This morning I joined a very small minyan at my Masorti kehillah in Cleveland. I donned my new Nashot HaKotel tallit, loving being wrapped in ritual garb that has so much meaning. Then I read about the 4 women arrested – like the 4 Imahot named on our “feminine” tallit. What will it take for the women of the American Jewish community, as well as the men, to collectively raise our voices so loudly that the establishment in Israel understands how destructive this is to Jewish Peoplehood? 40 women arrested? 100 women arrested? 180 women? My commitment to this cause is only strengthened when the Jerusalem police bow to a Public Jewish Law that treats women in this manner. May 5773 be a year of activism on behalf of the Jewish People, led by the Nashot HaKotel, as we have been doing for 23 years……………

  4. Carol Lazarus
    August 19, 2012

    This is an outrage, and Jewish women everywhere share the anger and admire the courage of the WOMEN OF THE WALL

  5. Don Skupsky
    August 20, 2012

    Ladies. And, thanks Bonnie for this great article. Jewish men are outraged, too. I, along with Lorraine’s 3 children, are very proud of her Jewish commitment and very proud she stayed firm in her beliefs. And, by the way, her tallit is white on white, and does not have blue or black stripes like a “man’s tallit” — not that it matters.

    I have had the privilege, along with other men, of providing “so-called protection” to the Women of the Wall from the perimeter. The radical Haridim cause the disruption, not the women. I have seem them curse across the mechitza and throw things at the women. The Rabbi of the Kotel says the Kotel should be a place for bringing Jews together, and yet he is responsible for so much hate toward fellow Jews. We men stand with you.

  6. Rabbi Ruth Adar
    August 20, 2012

    Thank you for your faithful attendance at the Kotel. Thank you for telling us what is happening to women in Israel. Jews worldwide ARE watching.

  7. Shoshana Zeisa
    August 20, 2012

    Bonny, kol hakavod. I think you are one of the first writers here who understands that participating in civil disobedience means being ready to be arrested for the cause. The law is totally outrageous but it is, most unfortunately, the law and it won’t change without sacrifice. חיזקו ואמצו

  8. Hazzan Naomi Hirsch
    August 21, 2012

    I had chills and goosebumps as I read Bonnie’s harrowing account of WOW’s Rosh Hodesh Elul observance. As Shoshana wrote above, .כל הכבוד לכן

    I was with WOW last month for Rosh Hodesh Av and was detained by the police at the entrance to the plaza because I was carrying tefillin in my knapsack. I was planning to bring them to a sofer elsewhere in Jerusalem (who was recommended to me as someone who would check a woman’s tefillin) after the service. I had no intention of putting them on at the Kotel and no scheme to be a rebel or prove a point. So I was actually surprised when they were discovered in my bag. The guard asked me, “What is this?” When I replied, “Tefillin,” he said surlily, “I know what tefillin are!” I was shocked to be asked to wait while supervisors were called to the scene and consulted. Even though the bag containing the tefillin could have been removed and my bag with my i.d., money, and personal effects could have been returned to me, it was held hostage by the police during this time.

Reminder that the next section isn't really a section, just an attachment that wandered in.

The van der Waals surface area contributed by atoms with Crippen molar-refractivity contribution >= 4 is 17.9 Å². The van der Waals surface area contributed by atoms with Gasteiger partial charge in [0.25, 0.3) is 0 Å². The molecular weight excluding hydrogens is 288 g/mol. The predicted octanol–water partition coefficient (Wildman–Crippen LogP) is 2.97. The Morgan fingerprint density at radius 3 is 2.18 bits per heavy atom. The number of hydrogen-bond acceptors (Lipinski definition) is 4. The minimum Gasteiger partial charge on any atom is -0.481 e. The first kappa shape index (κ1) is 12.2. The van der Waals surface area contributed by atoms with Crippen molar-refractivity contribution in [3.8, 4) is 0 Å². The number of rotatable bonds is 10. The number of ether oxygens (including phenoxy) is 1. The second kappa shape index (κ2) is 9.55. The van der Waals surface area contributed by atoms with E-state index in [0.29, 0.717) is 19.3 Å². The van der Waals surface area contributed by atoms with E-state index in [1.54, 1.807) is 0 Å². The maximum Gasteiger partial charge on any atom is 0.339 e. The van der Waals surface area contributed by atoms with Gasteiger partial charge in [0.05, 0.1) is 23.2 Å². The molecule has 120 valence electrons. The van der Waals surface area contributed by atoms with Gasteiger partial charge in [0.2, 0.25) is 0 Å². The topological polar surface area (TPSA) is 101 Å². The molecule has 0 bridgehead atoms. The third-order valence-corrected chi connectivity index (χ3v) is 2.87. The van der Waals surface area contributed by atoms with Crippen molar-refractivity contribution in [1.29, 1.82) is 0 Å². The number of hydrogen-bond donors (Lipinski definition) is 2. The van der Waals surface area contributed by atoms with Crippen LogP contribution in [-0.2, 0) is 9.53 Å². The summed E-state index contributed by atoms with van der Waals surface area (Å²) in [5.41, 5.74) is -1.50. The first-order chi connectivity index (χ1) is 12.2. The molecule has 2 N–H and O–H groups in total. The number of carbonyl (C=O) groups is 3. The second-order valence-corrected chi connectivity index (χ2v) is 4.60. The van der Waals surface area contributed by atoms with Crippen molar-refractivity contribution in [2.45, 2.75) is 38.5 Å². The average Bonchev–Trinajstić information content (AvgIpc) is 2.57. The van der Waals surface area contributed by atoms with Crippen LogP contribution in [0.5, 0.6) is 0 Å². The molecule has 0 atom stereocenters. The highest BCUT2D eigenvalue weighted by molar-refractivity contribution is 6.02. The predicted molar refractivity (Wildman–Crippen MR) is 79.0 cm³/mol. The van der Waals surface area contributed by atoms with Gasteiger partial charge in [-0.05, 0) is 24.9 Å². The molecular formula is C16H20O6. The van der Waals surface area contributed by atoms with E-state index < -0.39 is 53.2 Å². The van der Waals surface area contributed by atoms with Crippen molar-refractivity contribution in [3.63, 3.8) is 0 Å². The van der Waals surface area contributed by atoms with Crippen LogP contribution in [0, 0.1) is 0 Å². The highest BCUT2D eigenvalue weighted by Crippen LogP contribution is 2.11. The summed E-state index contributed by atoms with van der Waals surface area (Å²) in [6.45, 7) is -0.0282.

I don’t think I will ever forget this experience. Although I may have waited ten, or, at the most, fifteen minutes, it felt like an eternity. I felt regarded as a criminal as I feared that I would be forbidden from entering the plaza, or that my tefillin would be confiscated, or that I would be arrested, or…? My two friends whom I had arrived with and other women from the group, whom I didn’t know, waited with me. Some asked the police why they assumed the tefillin belonged to me and not (my imaginary!) husband or son, or my brother? Finally, a supervisor ruled, “She can’t carry in a Torah, but tefillin are okay,” and I was allowed to enter.

    As the davvening began, my heart was racing and the challenge of focusing on the tefillot was increased by looking up to see that we were being filmed by a policewoman. While I understand that this is now a routine practice and that a member of WOW also films the proceedings, it was nonetheless unnerving.

    May the One who makes peace in the high heavens help us find enough strength, hope, tenacity, courage, and inspiration to overcome the obstacles at the Kotel. May we be granted the wisdom and the chutzpah to transform this narrow place into a wide, open, safe one.

    Hodesh Tov,

    Hazzan Naomi Hirsch